Author Shaw details Kilgallen’s extensive journalism background. Her “Voice of Broadway” column, where she also covered Hollywood and politics, was syndicated in close to 200 papers. She attended and wrote about some of the biggest trials of her era: Bruno Hauptmann, Dr. Sam Sheppard, Dr. Bernard Finch, Wayne Lonergan, Anna Antonio and John Profumo.
In addition, Kilgallen was a regular panelist on the popular CBS TV game show, “What’s My Line?” from 1950 until her death. She was known for having a “terrific sense of humor.” The magazine, “Variety,” praised Kilgallen as “The First Lady of Broadway.”
Ernest Hemingway, himself, had labeled Kilgallen as one of the “greatest women writers in the world.” She had become “a media icon” in her own time. Shaw wrote that Kilgallen was a feminist “before the word was coined.”
For a while, Kilgallen also did a popular early morning program, called: “Breakfast with Dorothy and Dick,” with her husband, Richard Kollmar, on WOR Radio, in NYC. He was an actor and producer. They had three children together. An Irish-Catholic, Kilgallen attended weekly Mass.
Investigating JFK’s death became a passion for Kilgallen. She asked a lot of questions. Given that Ruby was the owner of a “strip tease honky tonk,” she asked: How was he allowed to “stroll in and out of police headquarters in Dallas as if it were a health club?” She let Hoover and his cronies know that she was on the job. On November 29, 1963, she filed a column entitled, “Oswald File Must Not Close.”
Not only did Kilgallen cover Ruby’s trial, she got to interview him twice. She started to believe that he, like Oswald, might have been a “patsy.” Kilgallen also made a trip to New Orleans to talk with sources. She was zeroing in on what Mob boss Ruby may have been working for at the time of the hit on the president. She began building an investigatory file on the case that she intended to turn into a book that would be the “scoop of the century.”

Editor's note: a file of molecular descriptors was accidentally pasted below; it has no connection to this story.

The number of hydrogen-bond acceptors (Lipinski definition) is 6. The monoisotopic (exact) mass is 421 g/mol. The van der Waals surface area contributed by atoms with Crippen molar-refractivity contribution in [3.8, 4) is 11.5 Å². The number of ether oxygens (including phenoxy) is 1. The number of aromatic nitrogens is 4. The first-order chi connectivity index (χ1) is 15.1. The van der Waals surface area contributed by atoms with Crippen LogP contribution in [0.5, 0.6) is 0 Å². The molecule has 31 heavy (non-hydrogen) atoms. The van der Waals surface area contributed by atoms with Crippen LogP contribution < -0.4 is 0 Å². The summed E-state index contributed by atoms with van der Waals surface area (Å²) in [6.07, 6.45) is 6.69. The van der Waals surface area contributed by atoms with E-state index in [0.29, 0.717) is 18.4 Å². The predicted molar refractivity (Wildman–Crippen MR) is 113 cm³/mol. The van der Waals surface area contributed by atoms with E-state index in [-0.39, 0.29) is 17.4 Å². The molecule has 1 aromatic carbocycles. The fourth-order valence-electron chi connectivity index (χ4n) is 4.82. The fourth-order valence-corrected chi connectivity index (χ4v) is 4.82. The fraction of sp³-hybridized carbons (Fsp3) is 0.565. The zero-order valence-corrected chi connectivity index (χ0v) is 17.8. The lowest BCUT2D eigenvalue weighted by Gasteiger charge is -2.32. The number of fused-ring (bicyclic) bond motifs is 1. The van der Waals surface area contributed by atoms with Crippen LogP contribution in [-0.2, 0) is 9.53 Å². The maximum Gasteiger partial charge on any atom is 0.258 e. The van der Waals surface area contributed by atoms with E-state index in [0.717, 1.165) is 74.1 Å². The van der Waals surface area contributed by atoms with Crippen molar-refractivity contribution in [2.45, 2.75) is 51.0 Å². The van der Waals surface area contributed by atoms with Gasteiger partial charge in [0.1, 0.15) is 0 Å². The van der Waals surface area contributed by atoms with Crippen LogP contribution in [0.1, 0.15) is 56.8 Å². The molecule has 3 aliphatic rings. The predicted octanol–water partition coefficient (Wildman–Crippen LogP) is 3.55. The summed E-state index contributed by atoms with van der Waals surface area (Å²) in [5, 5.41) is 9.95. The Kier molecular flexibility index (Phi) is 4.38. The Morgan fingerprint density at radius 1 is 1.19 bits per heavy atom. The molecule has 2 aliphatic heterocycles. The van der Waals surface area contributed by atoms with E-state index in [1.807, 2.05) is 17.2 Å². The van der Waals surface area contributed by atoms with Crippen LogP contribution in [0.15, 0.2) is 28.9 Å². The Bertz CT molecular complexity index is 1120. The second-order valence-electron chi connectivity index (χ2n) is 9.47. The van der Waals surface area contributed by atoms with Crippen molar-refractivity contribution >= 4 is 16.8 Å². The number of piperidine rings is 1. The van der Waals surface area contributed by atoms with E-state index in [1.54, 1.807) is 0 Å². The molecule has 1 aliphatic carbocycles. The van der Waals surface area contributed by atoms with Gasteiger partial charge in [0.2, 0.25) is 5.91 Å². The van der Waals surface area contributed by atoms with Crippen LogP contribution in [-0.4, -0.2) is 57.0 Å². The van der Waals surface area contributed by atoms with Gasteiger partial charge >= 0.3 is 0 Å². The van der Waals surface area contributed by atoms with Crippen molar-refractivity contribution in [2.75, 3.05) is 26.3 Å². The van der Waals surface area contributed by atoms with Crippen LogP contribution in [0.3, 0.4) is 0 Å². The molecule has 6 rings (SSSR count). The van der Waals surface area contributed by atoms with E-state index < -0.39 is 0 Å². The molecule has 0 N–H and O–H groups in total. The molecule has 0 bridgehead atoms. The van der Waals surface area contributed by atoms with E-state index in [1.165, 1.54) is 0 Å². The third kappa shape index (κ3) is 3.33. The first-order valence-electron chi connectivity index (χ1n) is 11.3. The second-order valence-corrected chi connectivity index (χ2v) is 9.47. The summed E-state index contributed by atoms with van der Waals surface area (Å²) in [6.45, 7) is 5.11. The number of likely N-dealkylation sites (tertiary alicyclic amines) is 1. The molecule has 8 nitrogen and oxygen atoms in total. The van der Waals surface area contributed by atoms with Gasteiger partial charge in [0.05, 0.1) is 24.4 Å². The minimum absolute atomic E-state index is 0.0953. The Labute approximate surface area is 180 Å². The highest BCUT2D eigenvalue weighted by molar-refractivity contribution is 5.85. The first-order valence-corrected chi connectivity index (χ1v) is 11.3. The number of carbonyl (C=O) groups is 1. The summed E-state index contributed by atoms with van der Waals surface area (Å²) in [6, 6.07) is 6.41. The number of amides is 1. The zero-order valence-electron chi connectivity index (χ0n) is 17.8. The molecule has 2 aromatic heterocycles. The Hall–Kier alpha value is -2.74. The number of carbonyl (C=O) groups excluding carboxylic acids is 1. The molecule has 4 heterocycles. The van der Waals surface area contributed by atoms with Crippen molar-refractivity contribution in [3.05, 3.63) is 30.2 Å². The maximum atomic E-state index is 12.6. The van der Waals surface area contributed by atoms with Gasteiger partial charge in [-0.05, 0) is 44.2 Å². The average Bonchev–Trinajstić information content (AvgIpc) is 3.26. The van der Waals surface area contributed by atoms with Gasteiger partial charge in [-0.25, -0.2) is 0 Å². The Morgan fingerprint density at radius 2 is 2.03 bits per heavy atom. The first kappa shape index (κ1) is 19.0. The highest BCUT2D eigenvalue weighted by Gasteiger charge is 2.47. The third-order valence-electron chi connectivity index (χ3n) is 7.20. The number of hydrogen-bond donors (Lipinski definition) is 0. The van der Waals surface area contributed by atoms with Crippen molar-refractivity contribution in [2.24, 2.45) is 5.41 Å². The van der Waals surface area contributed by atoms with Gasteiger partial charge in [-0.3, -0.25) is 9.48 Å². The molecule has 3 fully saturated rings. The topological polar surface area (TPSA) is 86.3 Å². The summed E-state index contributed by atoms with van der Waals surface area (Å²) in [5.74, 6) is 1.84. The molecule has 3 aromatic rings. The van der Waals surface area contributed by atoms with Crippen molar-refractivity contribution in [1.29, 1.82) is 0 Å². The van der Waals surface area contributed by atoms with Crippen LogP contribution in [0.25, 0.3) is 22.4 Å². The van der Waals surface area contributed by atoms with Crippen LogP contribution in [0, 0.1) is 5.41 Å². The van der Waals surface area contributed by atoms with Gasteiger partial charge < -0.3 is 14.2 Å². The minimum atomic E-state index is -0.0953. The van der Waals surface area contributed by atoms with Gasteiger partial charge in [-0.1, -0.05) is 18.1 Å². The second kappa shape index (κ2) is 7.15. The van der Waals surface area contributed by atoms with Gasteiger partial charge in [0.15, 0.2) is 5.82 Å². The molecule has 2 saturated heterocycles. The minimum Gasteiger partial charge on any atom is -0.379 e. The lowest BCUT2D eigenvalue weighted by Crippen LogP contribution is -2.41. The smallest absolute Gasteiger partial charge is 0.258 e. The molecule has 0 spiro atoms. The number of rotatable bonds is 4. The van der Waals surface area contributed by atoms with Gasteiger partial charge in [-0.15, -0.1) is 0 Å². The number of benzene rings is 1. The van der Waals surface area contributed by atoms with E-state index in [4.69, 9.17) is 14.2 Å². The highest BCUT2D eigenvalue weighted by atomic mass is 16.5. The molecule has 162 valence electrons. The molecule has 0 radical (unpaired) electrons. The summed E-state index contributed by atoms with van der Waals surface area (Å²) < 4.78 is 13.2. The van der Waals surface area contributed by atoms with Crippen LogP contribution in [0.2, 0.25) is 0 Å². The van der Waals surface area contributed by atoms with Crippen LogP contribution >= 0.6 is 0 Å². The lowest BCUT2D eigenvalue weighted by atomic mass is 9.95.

The book, sorry to say, never happened. Kilgallen was found dead in her townhouse on the morning of November 8th. The police went along with the Medical Examiner’s report that she most likely died from an “accidental” drug overdose of a prescription sleeping pills mixed with alcohol. There was no investigation of foul play.
Author Shaw rips that scenario apart. He states the death scene was “staged.” The body was found in “the wrong bed” and in “the wrong bedroom.” In addition, Kilgallen’s “makeup, false eyelashes and hairpiece” were still on her. She was found in a blue bathrobe with nothing underneath. According to her hairdresser, she always wore “her favorite pajamas and old socks to bed.”